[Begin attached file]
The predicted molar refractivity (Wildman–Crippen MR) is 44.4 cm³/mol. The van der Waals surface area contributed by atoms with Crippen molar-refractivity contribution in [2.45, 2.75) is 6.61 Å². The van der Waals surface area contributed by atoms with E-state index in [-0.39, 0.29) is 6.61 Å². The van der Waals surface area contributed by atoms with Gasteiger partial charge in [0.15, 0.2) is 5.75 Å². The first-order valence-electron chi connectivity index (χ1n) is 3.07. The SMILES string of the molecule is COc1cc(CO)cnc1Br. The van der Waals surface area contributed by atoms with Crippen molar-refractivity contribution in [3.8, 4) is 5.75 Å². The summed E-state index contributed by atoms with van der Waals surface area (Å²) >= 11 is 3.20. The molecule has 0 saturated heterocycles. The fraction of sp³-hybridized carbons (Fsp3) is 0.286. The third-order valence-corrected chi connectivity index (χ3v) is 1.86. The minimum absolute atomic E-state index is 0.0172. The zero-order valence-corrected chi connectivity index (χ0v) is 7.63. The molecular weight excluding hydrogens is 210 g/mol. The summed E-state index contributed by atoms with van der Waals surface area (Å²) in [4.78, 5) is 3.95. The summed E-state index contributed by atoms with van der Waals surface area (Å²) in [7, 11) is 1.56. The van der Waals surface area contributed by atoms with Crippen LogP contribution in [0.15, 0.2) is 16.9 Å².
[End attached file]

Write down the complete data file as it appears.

The predicted molar refractivity (Wildman–Crippen MR) is 44.4 cm³/mol. The van der Waals surface area contributed by atoms with Crippen molar-refractivity contribution in [2.45, 2.75) is 6.61 Å². The van der Waals surface area contributed by atoms with E-state index in [-0.39, 0.29) is 6.61 Å². The van der Waals surface area contributed by atoms with Gasteiger partial charge in [0.15, 0.2) is 5.75 Å². The first-order valence-electron chi connectivity index (χ1n) is 3.07. The SMILES string of the molecule is COc1cc(CO)cnc1Br. The van der Waals surface area contributed by atoms with Crippen molar-refractivity contribution in [3.8, 4) is 5.75 Å². The summed E-state index contributed by atoms with van der Waals surface area (Å²) >= 11 is 3.20. The molecule has 0 saturated heterocycles. The fraction of sp³-hybridized carbons (Fsp3) is 0.286. The third-order valence-corrected chi connectivity index (χ3v) is 1.86. The minimum absolute atomic E-state index is 0.0172. The zero-order valence-corrected chi connectivity index (χ0v) is 7.63. The molecular weight excluding hydrogens is 210 g/mol. The summed E-state index contributed by atoms with van der Waals surface area (Å²) in [4.78, 5) is 3.95. The summed E-state index contributed by atoms with van der Waals surface area (Å²) in [7, 11) is 1.56. The van der Waals surface area contributed by atoms with Crippen LogP contribution in [0.15, 0.2) is 16.9 Å².